The drive to electrify the nation’s rideshare and on-demand delivery companies took a step forward on Thursday when the California Air Resources Board (CARB) approved a vehicle electrification plan for transportation network companies (TNCs).
The board voted unanimously in favor of the mandate.
Under the Clean Miles Standard, 2% of all TNC trips must be in elective vehicles (EVs) in 2023 and that ramps up to 13% by 2025, 50% by 2027 and 90% by 2030. The rule requires TNCs to submit two-year plans by January 2022 and begin complying by January 2023.
While both Uber (NYSE: UBER) and Lyft (NASDAQ: LYFT) have set goals for electrifying their fleets entirely by 2030, in letters submitted to CARB prior to the vote, both companies called on the organization and state to do more to help drivers obtain EVs.
“Lyft supports CARB’s EV and GHG targets for TNCs and advocated for aggressive targets throughout the process,” Paul Augustine, senior manager of sustainability, told Modern Shipper in an emailed statement. “We look forward to continued partnership with CARB and a diverse group of stakeholders – TNCs, policymakers, environmental groups, auto manufacturers and charging network providers – as it will take the work of all of us to achieve this goal.”
In a letter to CARB prior to the vote, Augustine urged the organization to “ensure targets are and remain technically and economically feasible” and that the group “adapt existing incentives and/or develop new ones to support TNC electrification.”
In its letter submitted to CARB for presentation during the meeting, Uber argued that CARB’s assumption on driver adoption of EVs is unrealistic.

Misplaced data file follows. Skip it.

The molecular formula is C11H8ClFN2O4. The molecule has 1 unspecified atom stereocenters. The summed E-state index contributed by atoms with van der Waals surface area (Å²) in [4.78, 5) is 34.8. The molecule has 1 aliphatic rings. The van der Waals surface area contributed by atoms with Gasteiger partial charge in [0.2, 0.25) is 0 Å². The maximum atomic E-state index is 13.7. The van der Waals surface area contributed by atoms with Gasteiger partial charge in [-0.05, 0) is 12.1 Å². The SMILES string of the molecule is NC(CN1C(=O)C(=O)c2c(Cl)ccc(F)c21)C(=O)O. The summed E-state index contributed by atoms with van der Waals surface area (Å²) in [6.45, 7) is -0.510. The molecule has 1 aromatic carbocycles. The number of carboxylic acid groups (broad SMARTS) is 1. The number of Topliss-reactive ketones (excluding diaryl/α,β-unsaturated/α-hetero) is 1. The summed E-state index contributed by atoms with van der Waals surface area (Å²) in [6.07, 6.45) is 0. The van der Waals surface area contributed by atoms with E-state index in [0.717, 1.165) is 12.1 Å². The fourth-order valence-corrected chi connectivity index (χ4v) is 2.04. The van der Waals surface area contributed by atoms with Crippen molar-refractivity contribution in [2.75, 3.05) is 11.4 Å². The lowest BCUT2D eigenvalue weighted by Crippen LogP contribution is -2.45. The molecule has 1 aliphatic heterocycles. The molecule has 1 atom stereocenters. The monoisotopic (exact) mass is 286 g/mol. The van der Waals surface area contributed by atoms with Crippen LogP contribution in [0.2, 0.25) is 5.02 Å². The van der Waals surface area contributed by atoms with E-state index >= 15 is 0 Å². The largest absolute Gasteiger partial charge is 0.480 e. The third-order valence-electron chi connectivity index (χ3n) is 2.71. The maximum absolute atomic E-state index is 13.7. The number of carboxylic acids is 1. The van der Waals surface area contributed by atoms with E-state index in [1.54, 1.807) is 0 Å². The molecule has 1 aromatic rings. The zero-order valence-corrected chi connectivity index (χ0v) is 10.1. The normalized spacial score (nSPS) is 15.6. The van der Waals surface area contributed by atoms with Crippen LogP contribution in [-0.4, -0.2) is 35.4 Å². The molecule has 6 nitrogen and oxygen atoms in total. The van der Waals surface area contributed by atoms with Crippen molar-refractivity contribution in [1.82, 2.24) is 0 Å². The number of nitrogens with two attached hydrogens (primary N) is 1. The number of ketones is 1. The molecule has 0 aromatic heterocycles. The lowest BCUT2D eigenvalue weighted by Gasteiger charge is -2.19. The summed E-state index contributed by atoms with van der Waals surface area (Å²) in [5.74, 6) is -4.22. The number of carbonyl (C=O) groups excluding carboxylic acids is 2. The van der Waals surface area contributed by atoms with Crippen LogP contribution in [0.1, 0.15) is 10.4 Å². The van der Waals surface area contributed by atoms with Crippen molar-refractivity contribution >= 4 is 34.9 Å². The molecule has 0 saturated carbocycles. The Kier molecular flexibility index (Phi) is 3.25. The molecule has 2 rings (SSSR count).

“Assuming the EMFAC model (provided by CARB) has correctly predicted the number of EVs available each year through 2030, there should be approximately 650,000 EVs available in 2030. Given the proposed targets, this means that TNC drivers will have to acquire 50%+ of the entire available fleet of EVs in the state of California by 2030 despite making up less than 1% of the total California population. Assuming that over 50% of the state’s EV supply will be adopted by less than 1% of the population is not realistic, even with massive subsidies,” the letter stated.
The company said the ability of TNCs to attract 50% of all EV owners in the state into the service is not achievable.
“This disproportionate ratio means that the lower and moderate income TNC driver population will be forced to compete with wealthier California residents for an overwhelming percentage of the EV inventory. This will likely result in two outcomes. First, the price of EVs in the primary market may increase given the increased demand competition. Second, TNC operators will be forced to look at a nascent EV secondary market where supply is generally less reliable, of lower performance (e.g., battery life and range, passenger and trunk capacity), less supported by subsidies and carries a higher TCO than used hybrids,” the letter said.
Read: Uber teams with Arrival on EVs and Gopuff for everyday essential items
Read: California proposes electric vehicles standard for rideshare companies